The Importance of Wonder in Our Life with God

Oct 26 / Lacy Finn Borgo
The Black Canyon of the Gunnison is a National Park in our neck of the woods. When my daughters were young, we would drive the steep windy road to the bottom of it. Park our car next to the Gunnison River and camp. I loved the sound of the rushing water and the unmistakable sense of smallness that comes from peering up at more than 2,000 feet of sheer rock face.

The Black Canyon gets its name from the mere thirty-three minutes of sunlight a day afforded the bottom. It’s a welcome respite to the high-altitude intense sun that we receive year-round and especially the heat of the summer. At the bottom, the Gunnison River is crystal clear with not much dirt or detritus to muddy the waters. Wandering along its rocky banks, discovering stone and weed treasures is a favorite pastime.

On one trip, my Dad went with us. He’s a no-nonsense Vietnam Vet shaped by struggle and humbled by his extravagant love for his granddaughters. One afternoon while I napped with my youngest daughter, he and Aidan went for a walk. Aidan entered the world with a love for learning. At five years old, she gobbled up any information offered to her. She learned to honor her bent towards curiosity through actively wondering. Naturally a quiet child, she learned to speak late. Only after careful consideration of her words and hours of pondering, would she, with freedom, offer her conclusions. I heard a bit of their conversation as they wandered and wondered towards the river.

“Grand,” Aidan said, “Did you know that there is an asteroid belt between the inner and outer planets?”

“No kidding?” Dad answered matter of factly as he looked up at the canyon walls and into the sky. He took every word she spoke as gospel truth.

“Yeah, there is. These big rocks probably come from there.” She said pointing at the mammoth boulders that dotted the canyon floor.

“You’re smarter than I am, so it must be,” he said, “tell me their story.”

Later that evening over supper, Dad and Aidan recounted what they had seen on their walk. The back and forth of their shared adventure had knitted them together. But still, I had to laugh; her confidence mixed with his love led them to a massively inaccurate conclusion. These rocks didn’t come from space they fell from the canyon rim. The next day, Dad napped, and I took a walk with Aidan. Again, the big rocks were on her mind.

“Mom, these rocks are so big, they just had to come from space. I don’t see any volcanoes and they are just so big!” For fifteen minutes she continued her origin hypothesis. When natural silence fell over us and our attention was given to wildflowers I asked, “What else do you notice about the big rocks?” A simple question that launched her into new observations and conclusions.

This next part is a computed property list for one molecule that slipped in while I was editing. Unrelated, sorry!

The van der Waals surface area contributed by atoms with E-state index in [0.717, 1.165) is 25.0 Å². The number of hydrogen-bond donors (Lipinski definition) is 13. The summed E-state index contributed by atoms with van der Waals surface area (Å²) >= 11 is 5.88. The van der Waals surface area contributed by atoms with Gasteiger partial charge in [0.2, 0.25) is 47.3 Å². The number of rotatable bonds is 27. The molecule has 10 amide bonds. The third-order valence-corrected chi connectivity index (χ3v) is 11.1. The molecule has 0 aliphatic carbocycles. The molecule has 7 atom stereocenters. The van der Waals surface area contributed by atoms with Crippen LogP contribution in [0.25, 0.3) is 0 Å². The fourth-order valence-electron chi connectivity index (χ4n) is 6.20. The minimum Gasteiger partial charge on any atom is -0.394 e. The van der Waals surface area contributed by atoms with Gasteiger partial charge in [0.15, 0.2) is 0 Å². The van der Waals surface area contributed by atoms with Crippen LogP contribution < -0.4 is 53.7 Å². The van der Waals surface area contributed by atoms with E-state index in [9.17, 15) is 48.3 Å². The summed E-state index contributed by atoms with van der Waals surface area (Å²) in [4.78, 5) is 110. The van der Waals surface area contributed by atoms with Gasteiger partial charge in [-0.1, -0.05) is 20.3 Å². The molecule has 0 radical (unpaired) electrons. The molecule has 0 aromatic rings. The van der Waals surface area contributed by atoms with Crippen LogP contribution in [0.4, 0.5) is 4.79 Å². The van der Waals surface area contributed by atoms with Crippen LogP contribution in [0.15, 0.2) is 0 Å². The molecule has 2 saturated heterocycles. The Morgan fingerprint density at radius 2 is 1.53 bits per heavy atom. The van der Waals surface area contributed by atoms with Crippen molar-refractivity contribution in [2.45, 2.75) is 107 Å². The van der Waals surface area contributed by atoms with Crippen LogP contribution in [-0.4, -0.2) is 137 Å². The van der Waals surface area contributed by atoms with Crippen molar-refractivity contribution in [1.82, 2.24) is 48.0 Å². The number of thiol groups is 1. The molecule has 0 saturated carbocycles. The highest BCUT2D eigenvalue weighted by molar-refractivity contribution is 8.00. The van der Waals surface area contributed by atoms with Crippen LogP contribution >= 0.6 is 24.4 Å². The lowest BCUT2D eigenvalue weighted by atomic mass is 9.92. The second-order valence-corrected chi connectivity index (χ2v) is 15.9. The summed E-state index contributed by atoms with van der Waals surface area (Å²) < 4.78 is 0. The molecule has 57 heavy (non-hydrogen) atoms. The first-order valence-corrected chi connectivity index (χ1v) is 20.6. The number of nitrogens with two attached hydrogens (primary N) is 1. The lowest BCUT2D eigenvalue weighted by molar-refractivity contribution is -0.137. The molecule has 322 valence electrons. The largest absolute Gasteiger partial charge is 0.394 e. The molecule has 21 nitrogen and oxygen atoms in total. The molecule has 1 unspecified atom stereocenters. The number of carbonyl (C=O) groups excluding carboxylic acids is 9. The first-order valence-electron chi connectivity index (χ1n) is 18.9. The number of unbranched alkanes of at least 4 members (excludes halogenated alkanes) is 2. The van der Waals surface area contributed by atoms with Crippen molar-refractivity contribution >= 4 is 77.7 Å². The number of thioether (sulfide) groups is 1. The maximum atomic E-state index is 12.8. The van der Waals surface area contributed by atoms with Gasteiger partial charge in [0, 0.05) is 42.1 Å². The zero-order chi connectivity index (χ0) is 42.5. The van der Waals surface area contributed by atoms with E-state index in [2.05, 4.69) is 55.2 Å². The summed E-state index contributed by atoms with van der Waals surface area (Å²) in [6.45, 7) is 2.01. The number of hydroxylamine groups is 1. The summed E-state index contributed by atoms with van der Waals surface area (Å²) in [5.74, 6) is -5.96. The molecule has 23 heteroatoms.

This began our multi-year conversation about the rocks at the Black Canyon. The process of easy conversation around discovery brought us together. It was a delight to witness. Our time wasn't about right information; it was about growing relationship. I suspected that if she continued to engage with the rocks, she would arrive at truth, but truth wasn't the point. Being with her was.

On a recent trip with now nearly adult daughters our conversations came back to my mind.

I wondered what of our theological thinking might be massively inaccurate, but God allows so that we can continue in conversation and wonder with the Creator? Could it be as Paul says that “we see through a glass darkly,” but that darkness is part of the process of learning and wondering with God. (I Corinthians 13.) Accurate answers are important, but in many instances, they end the conversation. Once we arrive at the answer, we stop looking, we stop asking, we stop wondering.

Try This: Find a generous swath of time to be alone in the next few days. (I know many of us will have to lock ourselves in the bathroom. I feel, ya!) Bring along a journal and reflect on these prompts from Anthony DeMello.[1]

Notice your own process of discovery and wonder in the stories you tell. Notice God’s presence and delight in you at every step of your journey.

  • These things I have loved in life: Things I tasted, Looked at, Smelled, Heard, Touched.
  • These experiences I have cherished:
  • These ideas have brought me liberation:
  • These beliefs I have outgrown:
  • These convictions I have lived by:
  • These insights I have gained in the school of life: Insights into God, The world, Human nature, Love, Religion, Prayer:
  • These sufferings have seasoned me:
  • These lessons life have taught me:
  • These influences have shaped my life (persons, occupations, books, events):
  • These persons are enshrined within my heart:
  • Choose an ending for this reflection: A poem- my own or someone else’s: Or a prayer: A sketch or a picture from a magazine: A text: Or anything that I judge would be an apt conclusion to this reflection:

“Both what you run away from-and yearn for - is within you.” -Anthony De Mello, SJ

1 Hearts on Fire: Praying with the Jesuits edited by Michael Harter, SJ

Lacy Finn Borgo

Lacy Finn Borgo, DMin, teaches and provides spiritual direction for various organizations in spiritual formation and spiritual direction including, Renovaré, The Companioning Center and Mercy Center, Burlingame. Lacy has a spiritual direction and supervision of spiritual directors ministry for adults, and provides spiritual direction for children at Haven House, a transitional facility for families without homes in Olathe, Colorado. Her book Spiritual Conversations with Children: Listening to God Together was released March 2020. Her children’s book All Will Be Well will be released October of 2022. Lacy lives on the Western Slope of the Rocky Mountains and worships with a local Quaker Meeting.